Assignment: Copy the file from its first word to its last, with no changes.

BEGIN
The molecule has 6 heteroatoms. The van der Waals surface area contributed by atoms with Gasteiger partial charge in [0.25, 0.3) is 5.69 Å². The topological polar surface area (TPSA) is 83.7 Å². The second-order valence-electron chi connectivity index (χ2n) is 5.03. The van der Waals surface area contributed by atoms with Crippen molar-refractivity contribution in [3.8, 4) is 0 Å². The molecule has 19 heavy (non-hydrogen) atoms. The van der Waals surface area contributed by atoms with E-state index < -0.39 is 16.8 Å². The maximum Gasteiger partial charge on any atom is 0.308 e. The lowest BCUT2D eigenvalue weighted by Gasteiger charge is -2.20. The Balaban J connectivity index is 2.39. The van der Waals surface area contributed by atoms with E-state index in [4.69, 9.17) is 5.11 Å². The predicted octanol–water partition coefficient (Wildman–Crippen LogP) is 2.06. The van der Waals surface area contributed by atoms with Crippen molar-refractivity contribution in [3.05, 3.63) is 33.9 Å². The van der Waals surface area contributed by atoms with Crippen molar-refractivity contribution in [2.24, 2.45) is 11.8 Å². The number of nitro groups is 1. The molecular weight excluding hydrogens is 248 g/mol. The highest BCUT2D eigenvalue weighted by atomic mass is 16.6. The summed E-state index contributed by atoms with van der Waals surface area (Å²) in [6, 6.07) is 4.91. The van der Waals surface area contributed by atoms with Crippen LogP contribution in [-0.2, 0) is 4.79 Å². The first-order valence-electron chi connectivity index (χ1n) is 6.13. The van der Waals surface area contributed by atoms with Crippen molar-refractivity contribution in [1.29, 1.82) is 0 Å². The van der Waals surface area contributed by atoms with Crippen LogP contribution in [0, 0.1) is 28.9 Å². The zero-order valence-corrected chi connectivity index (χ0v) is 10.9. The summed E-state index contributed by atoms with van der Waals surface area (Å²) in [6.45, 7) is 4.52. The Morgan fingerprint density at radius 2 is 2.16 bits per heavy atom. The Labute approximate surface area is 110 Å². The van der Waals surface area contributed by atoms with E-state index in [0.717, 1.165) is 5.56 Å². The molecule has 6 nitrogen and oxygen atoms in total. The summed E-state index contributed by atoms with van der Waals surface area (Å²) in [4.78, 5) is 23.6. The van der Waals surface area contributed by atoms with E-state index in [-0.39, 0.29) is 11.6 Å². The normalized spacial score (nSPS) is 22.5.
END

The molecule has 6 heteroatoms. The van der Waals surface area contributed by atoms with Gasteiger partial charge in [0.25, 0.3) is 5.69 Å². The topological polar surface area (TPSA) is 83.7 Å². The second-order valence-electron chi connectivity index (χ2n) is 5.03. The van der Waals surface area contributed by atoms with Crippen molar-refractivity contribution in [3.8, 4) is 0 Å². The molecule has 19 heavy (non-hydrogen) atoms. The van der Waals surface area contributed by atoms with E-state index < -0.39 is 16.8 Å². The maximum Gasteiger partial charge on any atom is 0.308 e. The lowest BCUT2D eigenvalue weighted by Gasteiger charge is -2.20. The Balaban J connectivity index is 2.39. The van der Waals surface area contributed by atoms with E-state index in [4.69, 9.17) is 5.11 Å². The predicted octanol–water partition coefficient (Wildman–Crippen LogP) is 2.06. The van der Waals surface area contributed by atoms with Crippen molar-refractivity contribution in [3.05, 3.63) is 33.9 Å². The van der Waals surface area contributed by atoms with Crippen molar-refractivity contribution in [2.24, 2.45) is 11.8 Å². The number of nitro groups is 1. The molecular weight excluding hydrogens is 248 g/mol. The highest BCUT2D eigenvalue weighted by atomic mass is 16.6. The summed E-state index contributed by atoms with van der Waals surface area (Å²) in [6, 6.07) is 4.91. The van der Waals surface area contributed by atoms with Crippen LogP contribution in [-0.2, 0) is 4.79 Å². The first-order valence-electron chi connectivity index (χ1n) is 6.13. The van der Waals surface area contributed by atoms with Crippen molar-refractivity contribution in [1.29, 1.82) is 0 Å². The van der Waals surface area contributed by atoms with Crippen LogP contribution in [0, 0.1) is 28.9 Å². The zero-order valence-corrected chi connectivity index (χ0v) is 10.9. The summed E-state index contributed by atoms with van der Waals surface area (Å²) in [6.45, 7) is 4.52. The Morgan fingerprint density at radius 2 is 2.16 bits per heavy atom. The Labute approximate surface area is 110 Å². The van der Waals surface area contributed by atoms with E-state index in [0.717, 1.165) is 5.56 Å². The molecule has 6 nitrogen and oxygen atoms in total. The summed E-state index contributed by atoms with van der Waals surface area (Å²) in [4.78, 5) is 23.6. The van der Waals surface area contributed by atoms with E-state index in [-0.39, 0.29) is 11.6 Å². The normalized spacial score (nSPS) is 22.5.